Practicing what you preach

By promoting brain awareness across Ontario, the OBI is helping people take charge of their own brain health. Need some inspiration? OBI staffers reveal their own brain health tips.  

There are many things you can do for your brain’s benefit. Managing stress, getting enough sleep,eating well, engaging in different mental exercises – all are great ways to improve your brain health.

As it turns out, so is regular physical activity, which is crucial to living longer and healthier. What’s more, not only is it great for your general physical well-being, but an abundance of evidence suggests that its benefits extend to the mind as well. For example, a recent Ontario Brain Institute (OBI) report suggests that regular physical activity can have a significant impact on delaying the onset of Alzheimer’s disease. What’s more, regular physical activity can increase the quality of life of — and decrease depression in — those who’ve already been diagnosed.

In truth, exercise and other forms of physical activity might be the closest thing we have to a ‘wonder drug’: not only is it effective against a variety of disorders, it also functions as an excellent preventative measure. And, it is free.

That said, many of us fail to meet current Canadian Physical Activity Guidelines Canadian, which advocate at least 150 minutes of moderate to vigorous exercise per week.

One major reason for this is time — or rather, lack of it. Our days are already overstuffed with functions that require little movement or are performed mainly while we’re sitting: driving to and from work; sitting at a desk; traveling in a plane. It’s no wonder we struggle to set aside any precious time for exercise.

The staff of the OBI face this same problem every day and we were curious what these ‘brainy’ folks do for their own brain health. So we posed this question: “How do you keep your brain fit?”

 

Stephanie Holbik, Manager, Finance & Governance

Every day, I make sure I take my brain out for a walk. I walk 15 minutes before work, at lunch, and after work. I also swim 3 times a week.

 

 

 

Lisa Leung, Intern

I mix it up, including mental and physical exercise.

There’s nothing greater than a sunny afternoon on my balcony with a good book or a rousing game of Scrabble. I like learning new strategies for game play, new words, and new ways of thinking. I am an avid reader and will pick up anything from political non-fiction to first-person fictional narrative.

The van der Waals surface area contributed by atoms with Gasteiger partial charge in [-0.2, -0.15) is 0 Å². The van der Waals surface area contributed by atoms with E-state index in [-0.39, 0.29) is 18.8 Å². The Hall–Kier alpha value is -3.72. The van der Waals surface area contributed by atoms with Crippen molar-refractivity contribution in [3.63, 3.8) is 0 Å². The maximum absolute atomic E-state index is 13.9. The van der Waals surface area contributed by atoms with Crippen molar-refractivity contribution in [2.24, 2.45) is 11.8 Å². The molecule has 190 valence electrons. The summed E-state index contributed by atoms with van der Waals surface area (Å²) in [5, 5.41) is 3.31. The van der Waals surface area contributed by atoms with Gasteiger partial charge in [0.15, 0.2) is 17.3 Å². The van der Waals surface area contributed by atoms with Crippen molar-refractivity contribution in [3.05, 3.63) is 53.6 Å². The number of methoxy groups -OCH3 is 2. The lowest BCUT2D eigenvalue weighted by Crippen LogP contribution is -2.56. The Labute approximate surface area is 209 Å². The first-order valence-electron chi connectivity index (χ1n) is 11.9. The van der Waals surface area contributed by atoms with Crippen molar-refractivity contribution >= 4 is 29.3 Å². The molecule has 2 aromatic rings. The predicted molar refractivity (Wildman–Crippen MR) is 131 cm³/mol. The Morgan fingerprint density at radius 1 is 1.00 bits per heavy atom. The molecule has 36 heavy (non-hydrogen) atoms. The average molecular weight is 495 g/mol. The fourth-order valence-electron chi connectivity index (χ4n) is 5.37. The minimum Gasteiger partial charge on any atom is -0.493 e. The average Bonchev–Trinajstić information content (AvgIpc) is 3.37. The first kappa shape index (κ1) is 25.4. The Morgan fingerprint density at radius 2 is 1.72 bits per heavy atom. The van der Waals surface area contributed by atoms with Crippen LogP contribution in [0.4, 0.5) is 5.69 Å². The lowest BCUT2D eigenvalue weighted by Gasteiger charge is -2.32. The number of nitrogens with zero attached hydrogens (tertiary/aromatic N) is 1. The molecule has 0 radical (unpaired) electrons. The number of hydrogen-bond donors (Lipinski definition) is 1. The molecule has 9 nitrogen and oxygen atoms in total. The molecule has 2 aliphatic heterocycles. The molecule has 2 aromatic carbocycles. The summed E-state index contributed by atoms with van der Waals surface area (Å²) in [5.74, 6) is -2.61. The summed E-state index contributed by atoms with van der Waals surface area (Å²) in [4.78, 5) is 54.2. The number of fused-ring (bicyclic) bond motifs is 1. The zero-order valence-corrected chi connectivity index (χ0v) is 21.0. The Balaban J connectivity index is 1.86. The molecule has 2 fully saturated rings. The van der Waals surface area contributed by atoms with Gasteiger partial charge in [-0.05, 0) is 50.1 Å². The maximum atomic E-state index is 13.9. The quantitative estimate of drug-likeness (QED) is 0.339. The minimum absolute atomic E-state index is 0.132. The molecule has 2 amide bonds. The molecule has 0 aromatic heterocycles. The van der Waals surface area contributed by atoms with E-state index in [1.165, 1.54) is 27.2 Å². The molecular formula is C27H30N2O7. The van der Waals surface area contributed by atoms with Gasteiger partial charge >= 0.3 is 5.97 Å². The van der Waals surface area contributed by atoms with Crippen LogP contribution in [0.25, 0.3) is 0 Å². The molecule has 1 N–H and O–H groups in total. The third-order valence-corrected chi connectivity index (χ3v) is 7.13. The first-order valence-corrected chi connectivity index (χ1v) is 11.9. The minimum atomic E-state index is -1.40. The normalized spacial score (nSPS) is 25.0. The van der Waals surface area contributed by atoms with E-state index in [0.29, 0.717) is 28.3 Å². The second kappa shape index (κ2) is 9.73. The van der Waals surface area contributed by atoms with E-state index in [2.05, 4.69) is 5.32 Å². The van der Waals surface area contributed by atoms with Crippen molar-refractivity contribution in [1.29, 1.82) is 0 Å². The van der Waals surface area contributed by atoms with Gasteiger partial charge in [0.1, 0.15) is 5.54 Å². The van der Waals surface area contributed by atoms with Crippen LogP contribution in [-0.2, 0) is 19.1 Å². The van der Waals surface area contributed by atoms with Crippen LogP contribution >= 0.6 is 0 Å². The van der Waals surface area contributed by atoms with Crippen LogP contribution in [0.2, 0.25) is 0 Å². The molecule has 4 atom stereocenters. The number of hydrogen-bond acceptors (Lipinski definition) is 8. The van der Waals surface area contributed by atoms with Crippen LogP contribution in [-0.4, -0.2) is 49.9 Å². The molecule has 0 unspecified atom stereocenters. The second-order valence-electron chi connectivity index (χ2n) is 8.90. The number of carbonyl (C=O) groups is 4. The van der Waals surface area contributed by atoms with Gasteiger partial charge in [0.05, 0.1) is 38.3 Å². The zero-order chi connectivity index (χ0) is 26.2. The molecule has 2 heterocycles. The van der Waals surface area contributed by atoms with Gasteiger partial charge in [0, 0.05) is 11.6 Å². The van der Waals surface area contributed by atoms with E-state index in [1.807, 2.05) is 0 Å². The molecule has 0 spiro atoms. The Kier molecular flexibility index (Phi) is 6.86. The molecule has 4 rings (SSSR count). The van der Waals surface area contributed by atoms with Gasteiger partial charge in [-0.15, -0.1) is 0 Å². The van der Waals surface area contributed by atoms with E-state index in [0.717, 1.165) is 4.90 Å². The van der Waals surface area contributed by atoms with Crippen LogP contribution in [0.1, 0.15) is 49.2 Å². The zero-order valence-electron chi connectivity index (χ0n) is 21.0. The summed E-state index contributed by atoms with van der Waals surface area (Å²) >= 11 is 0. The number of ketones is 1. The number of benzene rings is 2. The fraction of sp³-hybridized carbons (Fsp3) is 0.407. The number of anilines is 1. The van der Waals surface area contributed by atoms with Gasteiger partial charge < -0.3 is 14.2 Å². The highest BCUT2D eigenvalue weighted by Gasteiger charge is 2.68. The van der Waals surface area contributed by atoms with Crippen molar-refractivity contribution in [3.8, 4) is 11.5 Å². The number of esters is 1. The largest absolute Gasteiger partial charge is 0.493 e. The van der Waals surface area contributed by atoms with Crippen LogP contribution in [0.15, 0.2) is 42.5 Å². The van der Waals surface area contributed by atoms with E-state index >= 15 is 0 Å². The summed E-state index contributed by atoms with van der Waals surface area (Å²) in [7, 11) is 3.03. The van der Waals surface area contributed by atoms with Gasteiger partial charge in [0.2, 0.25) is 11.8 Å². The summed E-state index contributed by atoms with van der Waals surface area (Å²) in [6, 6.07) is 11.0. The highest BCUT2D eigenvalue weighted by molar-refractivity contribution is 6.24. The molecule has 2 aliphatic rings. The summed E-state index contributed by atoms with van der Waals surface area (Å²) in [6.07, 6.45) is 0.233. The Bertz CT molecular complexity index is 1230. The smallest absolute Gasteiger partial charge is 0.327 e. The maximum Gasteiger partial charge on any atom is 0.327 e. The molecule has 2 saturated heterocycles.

I am a fan of the culinary arts. So I enjoy eating healthfully, making meals from scratch, and learning new recipes. Walking to farmer’s markets or Kensington market inspires me to cook with fresh local ingredients and make healthy choices.

I choose to live a pedestrian lifestyle, and I walk wherever and whenever I can. In addition to walking, I work out at least three times a week. I’ve been practicing Ashtanga yoga for three years and it’s a great way to improve my flexibility, stability, and break a sweat! Besides yoga, I also spin and do pilates.

Mixing up different activities keeps me motivated and lets me live an active lifestyle which is great for my brain.

 

Shiva Amiri, Manager, Informatics & Analytics

I do a variety of things for both my physical and brain health. I run three to four times a week for about half an hour, do yoga once a week, and perform back exercises (mostly yoga/pilates poses) every day for about 15 minutes. I also love dancing — I tango, salsa, and do latin or ballroom dancing at least once or twice a month.

 

I also hang out with smart people (for the most part!) and try to read interesting news, especially scientific articles. I also have a research-based company that keeps me involved with the latest computational drug discovery knowledge. Finally, when I get a chance, I try to relax by meditating.

 

 

Jordan Antflick, Outreach Lead

Aside from ‘sneaking it in’ with a quick workout at the nearby gym over lunch breaks, I strive to hit 10,000 steps a day even if this means that I need to get off the subway a stop earlier. I play beach volleyball weekly during the summer and ice hockey in the winter.

But just being physically active may not be enough so I regularly challenge my brain with puzzles such as crosswords and KenKen — sometimes referred to as ‘Sudoku on steroids’.

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